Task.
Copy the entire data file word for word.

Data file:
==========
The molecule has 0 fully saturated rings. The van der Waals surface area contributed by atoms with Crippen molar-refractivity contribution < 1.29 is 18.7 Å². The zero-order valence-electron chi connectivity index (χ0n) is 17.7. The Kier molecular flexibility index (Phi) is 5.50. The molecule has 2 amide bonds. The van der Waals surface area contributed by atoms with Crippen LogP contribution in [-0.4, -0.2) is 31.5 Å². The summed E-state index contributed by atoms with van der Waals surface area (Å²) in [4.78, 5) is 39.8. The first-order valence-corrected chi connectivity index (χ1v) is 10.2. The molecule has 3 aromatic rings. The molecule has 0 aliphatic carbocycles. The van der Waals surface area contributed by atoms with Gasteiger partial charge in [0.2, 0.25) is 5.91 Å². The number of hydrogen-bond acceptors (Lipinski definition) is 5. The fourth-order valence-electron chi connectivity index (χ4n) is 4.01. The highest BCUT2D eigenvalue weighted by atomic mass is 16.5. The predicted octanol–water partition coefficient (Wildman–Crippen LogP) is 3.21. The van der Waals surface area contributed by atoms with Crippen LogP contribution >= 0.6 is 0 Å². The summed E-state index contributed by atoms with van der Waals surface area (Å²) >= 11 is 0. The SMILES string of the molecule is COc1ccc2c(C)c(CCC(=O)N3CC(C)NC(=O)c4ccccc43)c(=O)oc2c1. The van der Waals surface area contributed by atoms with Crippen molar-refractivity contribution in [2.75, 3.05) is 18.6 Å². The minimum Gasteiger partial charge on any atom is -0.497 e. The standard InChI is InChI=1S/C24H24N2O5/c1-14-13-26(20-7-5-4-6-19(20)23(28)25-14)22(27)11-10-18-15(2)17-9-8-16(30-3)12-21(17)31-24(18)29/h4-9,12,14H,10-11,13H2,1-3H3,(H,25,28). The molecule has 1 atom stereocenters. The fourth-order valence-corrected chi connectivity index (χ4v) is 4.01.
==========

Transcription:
The molecule has 0 fully saturated rings. The van der Waals surface area contributed by atoms with Crippen molar-refractivity contribution < 1.29 is 18.7 Å². The zero-order valence-electron chi connectivity index (χ0n) is 17.7. The Kier molecular flexibility index (Phi) is 5.50. The molecule has 2 amide bonds. The van der Waals surface area contributed by atoms with Crippen LogP contribution in [-0.4, -0.2) is 31.5 Å². The summed E-state index contributed by atoms with van der Waals surface area (Å²) in [4.78, 5) is 39.8. The first-order valence-corrected chi connectivity index (χ1v) is 10.2. The molecule has 3 aromatic rings. The molecule has 0 aliphatic carbocycles. The van der Waals surface area contributed by atoms with Gasteiger partial charge in [0.2, 0.25) is 5.91 Å². The number of hydrogen-bond acceptors (Lipinski definition) is 5. The fourth-order valence-electron chi connectivity index (χ4n) is 4.01. The highest BCUT2D eigenvalue weighted by atomic mass is 16.5. The predicted octanol–water partition coefficient (Wildman–Crippen LogP) is 3.21. The van der Waals surface area contributed by atoms with Crippen LogP contribution >= 0.6 is 0 Å². The summed E-state index contributed by atoms with van der Waals surface area (Å²) >= 11 is 0. The SMILES string of the molecule is COc1ccc2c(C)c(CCC(=O)N3CC(C)NC(=O)c4ccccc43)c(=O)oc2c1. The van der Waals surface area contributed by atoms with Crippen molar-refractivity contribution in [2.75, 3.05) is 18.6 Å². The minimum Gasteiger partial charge on any atom is -0.497 e. The standard InChI is InChI=1S/C24H24N2O5/c1-14-13-26(20-7-5-4-6-19(20)23(28)25-14)22(27)11-10-18-15(2)17-9-8-16(30-3)12-21(17)31-24(18)29/h4-9,12,14H,10-11,13H2,1-3H3,(H,25,28). The molecule has 1 atom stereocenters. The fourth-order valence-corrected chi connectivity index (χ4v) is 4.01.